Review


Michael Forbes
Polar Vortex:
unaccompanied trombone

Vuarmerens, , Switzerland
Publisher: Editions BIM
Date of Publication: 2014
URL: http://www.editions-bim.com

Genre: SOLO MATERIALS

Despite the fact that Hickeys Music lists five pages of repertoire for unaccompanied trombone, there is only a small handful of works that are performed regularly and are programmable by undergraduate university trombonists. Composer Michael Forbes, former tubist for the U.S. Army Band, “Pershing’s Own,” aimed to remedy this situation with his work, Polar Vortex.

Although originally written for tuba, this piece works quite well on tenor or bass trombone. Melodic material has been moved up in range to cater to the trombone tessitura, but after a deeper look, it strikes me as odd that while the main interval of shift is a minor-seventh, there are times where that interval changes – sometimes to an octave, other times to a minor tenth. There may be more changes, but I was only able to analyze the incomplete sample tuba version online. The piece characterizes the blast of arctic-like weather that occurred in the early weeks of 2014 in the United States by means of fast chromatic runs, wide interval leaps paired with drastic dynamic shifts, interjections of slower, haunting material, glissandi, and a wide variety of meters including simple, compound, and asymmetrical.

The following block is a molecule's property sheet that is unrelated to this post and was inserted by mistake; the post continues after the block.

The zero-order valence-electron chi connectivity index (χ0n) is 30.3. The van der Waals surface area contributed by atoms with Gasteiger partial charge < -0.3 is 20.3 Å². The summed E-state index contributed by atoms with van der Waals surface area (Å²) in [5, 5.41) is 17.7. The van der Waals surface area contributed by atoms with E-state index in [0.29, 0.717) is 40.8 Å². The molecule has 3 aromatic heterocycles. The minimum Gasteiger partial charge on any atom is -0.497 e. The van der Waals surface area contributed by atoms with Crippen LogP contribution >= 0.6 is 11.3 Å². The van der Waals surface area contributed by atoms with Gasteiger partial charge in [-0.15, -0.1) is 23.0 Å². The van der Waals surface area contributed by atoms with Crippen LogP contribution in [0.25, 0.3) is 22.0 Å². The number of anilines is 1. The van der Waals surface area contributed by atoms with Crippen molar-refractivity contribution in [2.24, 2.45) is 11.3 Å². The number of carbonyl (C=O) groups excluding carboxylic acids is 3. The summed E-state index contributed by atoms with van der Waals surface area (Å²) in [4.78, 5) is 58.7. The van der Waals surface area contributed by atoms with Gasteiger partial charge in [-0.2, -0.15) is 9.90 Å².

As previously mentioned, the work is playable by talented, undergraduate trombonists, but it is not without its virtuosic passages. For example, the performer needs to be skilled in slide technique not only due to several purely chromatic passages, but also due to extended use of the longer positions. One will be using plenty of G-flats, F-naturals, and E-naturals in fifth, sixth, and seventh positions, respectively, in more than one octave. Range is accessible to both tenor and bass with the lowest note being an E, excluding one BB-flat, and the highest note, a single b-flat1. I look forward to playing this work myself and assigning it to students in the future!

 

Reviewer: Cory Mixdorf
Review Published January 31, 2019